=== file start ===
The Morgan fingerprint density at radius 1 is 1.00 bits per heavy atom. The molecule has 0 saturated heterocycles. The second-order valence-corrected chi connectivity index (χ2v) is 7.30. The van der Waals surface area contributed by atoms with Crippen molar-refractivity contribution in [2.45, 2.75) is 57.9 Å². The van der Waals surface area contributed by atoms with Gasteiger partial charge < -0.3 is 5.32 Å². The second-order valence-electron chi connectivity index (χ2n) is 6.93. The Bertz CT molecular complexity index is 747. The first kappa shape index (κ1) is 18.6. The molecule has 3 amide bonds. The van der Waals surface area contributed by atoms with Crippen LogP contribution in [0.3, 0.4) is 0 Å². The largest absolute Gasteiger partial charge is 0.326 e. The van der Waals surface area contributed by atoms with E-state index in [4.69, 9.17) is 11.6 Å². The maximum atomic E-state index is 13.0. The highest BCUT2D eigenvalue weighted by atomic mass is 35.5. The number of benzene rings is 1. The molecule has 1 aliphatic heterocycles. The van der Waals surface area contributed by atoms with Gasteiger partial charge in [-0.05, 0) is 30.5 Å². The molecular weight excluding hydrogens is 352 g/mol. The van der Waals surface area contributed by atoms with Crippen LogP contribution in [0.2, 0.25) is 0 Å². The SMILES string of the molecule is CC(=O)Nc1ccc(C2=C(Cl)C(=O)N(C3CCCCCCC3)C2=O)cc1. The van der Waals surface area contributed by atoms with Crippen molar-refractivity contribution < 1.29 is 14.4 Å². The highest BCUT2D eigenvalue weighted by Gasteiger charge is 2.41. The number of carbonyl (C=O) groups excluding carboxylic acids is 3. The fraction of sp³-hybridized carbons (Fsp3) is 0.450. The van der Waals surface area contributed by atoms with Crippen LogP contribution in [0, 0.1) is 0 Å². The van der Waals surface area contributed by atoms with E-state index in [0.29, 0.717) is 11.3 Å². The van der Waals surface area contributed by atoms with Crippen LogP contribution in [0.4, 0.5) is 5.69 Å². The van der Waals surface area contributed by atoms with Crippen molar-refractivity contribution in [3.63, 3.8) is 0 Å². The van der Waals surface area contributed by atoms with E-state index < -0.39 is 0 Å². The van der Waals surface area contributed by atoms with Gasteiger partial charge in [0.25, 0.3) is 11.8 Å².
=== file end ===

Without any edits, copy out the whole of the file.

The Morgan fingerprint density at radius 1 is 1.00 bits per heavy atom. The molecule has 0 saturated heterocycles. The second-order valence-corrected chi connectivity index (χ2v) is 7.30. The van der Waals surface area contributed by atoms with Crippen molar-refractivity contribution in [2.45, 2.75) is 57.9 Å². The van der Waals surface area contributed by atoms with Gasteiger partial charge < -0.3 is 5.32 Å². The second-order valence-electron chi connectivity index (χ2n) is 6.93. The Bertz CT molecular complexity index is 747. The first kappa shape index (κ1) is 18.6. The molecule has 3 amide bonds. The van der Waals surface area contributed by atoms with Crippen LogP contribution in [0.3, 0.4) is 0 Å². The largest absolute Gasteiger partial charge is 0.326 e. The van der Waals surface area contributed by atoms with E-state index in [4.69, 9.17) is 11.6 Å². The maximum atomic E-state index is 13.0. The highest BCUT2D eigenvalue weighted by atomic mass is 35.5. The number of benzene rings is 1. The molecule has 1 aliphatic heterocycles. The van der Waals surface area contributed by atoms with Gasteiger partial charge in [-0.05, 0) is 30.5 Å². The molecular weight excluding hydrogens is 352 g/mol. The van der Waals surface area contributed by atoms with Crippen LogP contribution in [0.2, 0.25) is 0 Å². The SMILES string of the molecule is CC(=O)Nc1ccc(C2=C(Cl)C(=O)N(C3CCCCCCC3)C2=O)cc1. The van der Waals surface area contributed by atoms with Crippen molar-refractivity contribution < 1.29 is 14.4 Å². The highest BCUT2D eigenvalue weighted by Gasteiger charge is 2.41. The number of carbonyl (C=O) groups excluding carboxylic acids is 3. The fraction of sp³-hybridized carbons (Fsp3) is 0.450. The van der Waals surface area contributed by atoms with Crippen LogP contribution in [0, 0.1) is 0 Å². The van der Waals surface area contributed by atoms with E-state index in [0.29, 0.717) is 11.3 Å². The van der Waals surface area contributed by atoms with Crippen LogP contribution in [0.4, 0.5) is 5.69 Å². The van der Waals surface area contributed by atoms with Crippen molar-refractivity contribution in [3.63, 3.8) is 0 Å². The van der Waals surface area contributed by atoms with E-state index < -0.39 is 0 Å². The van der Waals surface area contributed by atoms with Gasteiger partial charge in [0.25, 0.3) is 11.8 Å².